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This articles continues to incrementally build up a toolkit for declarative analytics using XML/A. There are two options for making SOAP calls from WSH. The first was demonstrated in the Amazon example, where I opened a SOAP request template as an XML file. The Second approach is to use a SOAP client library.
As is described in the XML for Analysis Specification, there are two SOAP functions exposed by this web service. The first function is Execute, which accepts an MDX query and returns a hierarchical, multidimensional result set (basically a subcube). Execute is the workhouse of XML/A since this is the command which runs an analysis and returns results which will be incorporated into a report. The other function provided is Discover. Discover queries the "metadata" of one or more OLAP servers. Through proper setting of Discover's arguments, you can ask what datasources (servers) are present, what catalogs are present on these servers, what cubes are present on these catalogs, what dimensions are present in the cubes, etc. I will demonstrate the specifics of using both Execute and Discover in these articles. You can also look at the two sample programs which came with the SDK to see further examples of their use.
The code in execute.wsf makes an Execute call to XML/A. Following the model of the Amazon sample, the file xmla-execute.xml containing a template for the SOAP request is loaded and modified before making a Web Service method call. The modification made is to insert an MDX query, a Datasource, and a Catalog into an Execute template. In this example, the HTTP call is made synchronously so the result is available as soon as the send() function returns. The XML resultset is then loaded into an XML document and saved. Finally, an Internet Explorer brower instance is started and this XML file is loaded for viewing.
The results obtained from a call to XML/A are not exactly in a human consumable form. This is the nature of Web Services - they are meant for computer consumption. Later in this article I show to transform this XML into a tablular report.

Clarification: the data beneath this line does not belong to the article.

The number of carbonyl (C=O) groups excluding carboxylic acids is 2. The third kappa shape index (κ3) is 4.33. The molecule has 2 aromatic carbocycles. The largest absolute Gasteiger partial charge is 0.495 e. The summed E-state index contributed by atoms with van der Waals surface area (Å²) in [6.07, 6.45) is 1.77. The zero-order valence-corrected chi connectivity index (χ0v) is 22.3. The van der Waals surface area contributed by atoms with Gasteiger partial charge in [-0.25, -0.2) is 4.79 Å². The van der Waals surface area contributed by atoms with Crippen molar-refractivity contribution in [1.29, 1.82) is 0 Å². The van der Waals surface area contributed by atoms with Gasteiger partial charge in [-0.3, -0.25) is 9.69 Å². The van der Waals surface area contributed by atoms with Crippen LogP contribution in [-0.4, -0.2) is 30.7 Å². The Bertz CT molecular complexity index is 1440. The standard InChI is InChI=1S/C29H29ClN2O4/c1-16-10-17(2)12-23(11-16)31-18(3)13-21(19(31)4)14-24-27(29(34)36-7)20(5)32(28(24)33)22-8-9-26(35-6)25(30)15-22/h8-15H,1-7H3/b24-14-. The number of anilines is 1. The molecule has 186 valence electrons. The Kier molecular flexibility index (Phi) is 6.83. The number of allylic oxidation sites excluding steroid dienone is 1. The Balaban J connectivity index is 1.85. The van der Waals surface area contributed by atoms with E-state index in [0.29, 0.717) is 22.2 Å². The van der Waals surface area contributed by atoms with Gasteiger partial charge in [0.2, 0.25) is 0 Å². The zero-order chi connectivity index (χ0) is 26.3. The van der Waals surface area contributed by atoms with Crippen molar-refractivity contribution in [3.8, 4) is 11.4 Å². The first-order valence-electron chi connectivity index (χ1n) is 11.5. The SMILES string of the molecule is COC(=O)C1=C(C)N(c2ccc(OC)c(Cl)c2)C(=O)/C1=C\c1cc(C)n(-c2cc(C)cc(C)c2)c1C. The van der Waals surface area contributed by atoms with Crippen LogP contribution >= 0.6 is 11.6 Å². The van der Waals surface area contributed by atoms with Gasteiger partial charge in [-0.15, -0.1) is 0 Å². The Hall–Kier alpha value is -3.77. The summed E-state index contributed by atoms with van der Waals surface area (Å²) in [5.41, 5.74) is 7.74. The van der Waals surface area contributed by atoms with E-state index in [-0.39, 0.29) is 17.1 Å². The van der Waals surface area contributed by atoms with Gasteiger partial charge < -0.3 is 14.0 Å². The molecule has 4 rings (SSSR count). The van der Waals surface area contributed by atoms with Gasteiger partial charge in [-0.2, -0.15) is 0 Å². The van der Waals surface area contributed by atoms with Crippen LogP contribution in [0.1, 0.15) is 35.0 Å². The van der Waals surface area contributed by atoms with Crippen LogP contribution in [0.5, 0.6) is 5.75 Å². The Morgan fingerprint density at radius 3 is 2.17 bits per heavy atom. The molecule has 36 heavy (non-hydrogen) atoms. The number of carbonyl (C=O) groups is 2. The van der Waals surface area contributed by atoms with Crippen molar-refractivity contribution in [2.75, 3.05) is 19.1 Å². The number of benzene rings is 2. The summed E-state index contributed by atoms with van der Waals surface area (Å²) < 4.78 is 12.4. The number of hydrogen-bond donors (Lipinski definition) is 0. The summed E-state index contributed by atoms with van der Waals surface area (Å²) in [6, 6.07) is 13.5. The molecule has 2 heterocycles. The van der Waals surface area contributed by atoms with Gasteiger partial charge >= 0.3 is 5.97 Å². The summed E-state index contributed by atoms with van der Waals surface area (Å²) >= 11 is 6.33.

The next sample introduces a key programming idiom to our declarative analytics toolkit. In this example, I use XSLT (eXtensible Stylesheet Language for Transformation) to generate a tabular report from the XML returned from the Execute SOAP method. XSLT is the workhorse of the XML world. It is used to transform XML to and from other formats - including other XML formats. In execute-xform.wsf, I have extended execute.wsf to add a transformation which creates an HTML table from the XML/A resultset.
The XSLT which I used for this transformation is given in xamd.xsl. This stylesheet has been just slightly modified from the "optimized" stylesheet which Microsoft has posted several times on the XML/A newsgroup.
The Execute method runs an MDX query and gets an XML result set. This is the fundamental operation in OLAP reporting with XML/A. But a complete OLAP API requires the ability to query the "metadata" from OLAP servers. The Discover method is a highly parameterized method for OLAP metadata discovery. Access to this metadata is necessary if you want to build a user interface from which the user can construct queries without knowing MDX. This isn't my immediate objective in presenting XML/A use cases, so my samples don't present the full richness of the Discover method. The sample script discover.wsf makes a call to list the catalogs at the datasource "Local Analysis Server". Discover methods return a tabular resultset. The stylesheet xars.xsl is used to render these tables as HTML.
Finally, a word on debugging. Since things don't always go as planned (or work as intended), it is often necessary to debug one's code. You can run these scripts in the script debugger (or in Interdev if installed) by running the script like:
cscript //d //x discover.wsf
If things are setup properly, you should see prompt windows asking you if you want to debug the script. Answer yes and the debugger should open. If it asks if you want to open an existing project, say no. What exactly happends depends upon which debugger you have associated with scripts.
downloads: b2003_4_10.zip (17K)